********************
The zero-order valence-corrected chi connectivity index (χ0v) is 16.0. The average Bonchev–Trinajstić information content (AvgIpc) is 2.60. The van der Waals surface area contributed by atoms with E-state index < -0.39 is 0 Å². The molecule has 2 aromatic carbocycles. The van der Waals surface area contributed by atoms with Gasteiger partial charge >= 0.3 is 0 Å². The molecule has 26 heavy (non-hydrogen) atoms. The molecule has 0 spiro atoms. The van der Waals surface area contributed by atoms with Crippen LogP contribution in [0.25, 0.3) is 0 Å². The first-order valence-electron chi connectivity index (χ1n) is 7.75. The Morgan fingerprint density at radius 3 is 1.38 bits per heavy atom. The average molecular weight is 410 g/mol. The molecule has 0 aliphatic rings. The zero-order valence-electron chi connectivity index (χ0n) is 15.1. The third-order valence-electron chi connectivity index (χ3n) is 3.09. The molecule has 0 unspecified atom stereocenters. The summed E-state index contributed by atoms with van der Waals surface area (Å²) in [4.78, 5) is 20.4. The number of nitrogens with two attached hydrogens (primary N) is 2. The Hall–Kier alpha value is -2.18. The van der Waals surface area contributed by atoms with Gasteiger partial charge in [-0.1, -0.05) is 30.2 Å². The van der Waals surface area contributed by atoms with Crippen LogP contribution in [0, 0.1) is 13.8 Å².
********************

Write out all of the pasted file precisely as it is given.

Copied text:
The zero-order valence-corrected chi connectivity index (χ0v) is 16.0. The average Bonchev–Trinajstić information content (AvgIpc) is 2.60. The van der Waals surface area contributed by atoms with E-state index < -0.39 is 0 Å². The molecule has 2 aromatic carbocycles. The van der Waals surface area contributed by atoms with Gasteiger partial charge >= 0.3 is 0 Å². The molecule has 26 heavy (non-hydrogen) atoms. The molecule has 0 spiro atoms. The van der Waals surface area contributed by atoms with Crippen LogP contribution in [0.25, 0.3) is 0 Å². The first-order valence-electron chi connectivity index (χ1n) is 7.75. The Morgan fingerprint density at radius 3 is 1.38 bits per heavy atom. The average molecular weight is 410 g/mol. The molecule has 0 aliphatic rings. The zero-order valence-electron chi connectivity index (χ0n) is 15.1. The third-order valence-electron chi connectivity index (χ3n) is 3.09. The molecule has 0 unspecified atom stereocenters. The summed E-state index contributed by atoms with van der Waals surface area (Å²) in [4.78, 5) is 20.4. The number of nitrogens with two attached hydrogens (primary N) is 2. The Hall–Kier alpha value is -2.18. The van der Waals surface area contributed by atoms with Gasteiger partial charge in [-0.1, -0.05) is 30.2 Å². The van der Waals surface area contributed by atoms with Crippen LogP contribution in [0, 0.1) is 13.8 Å².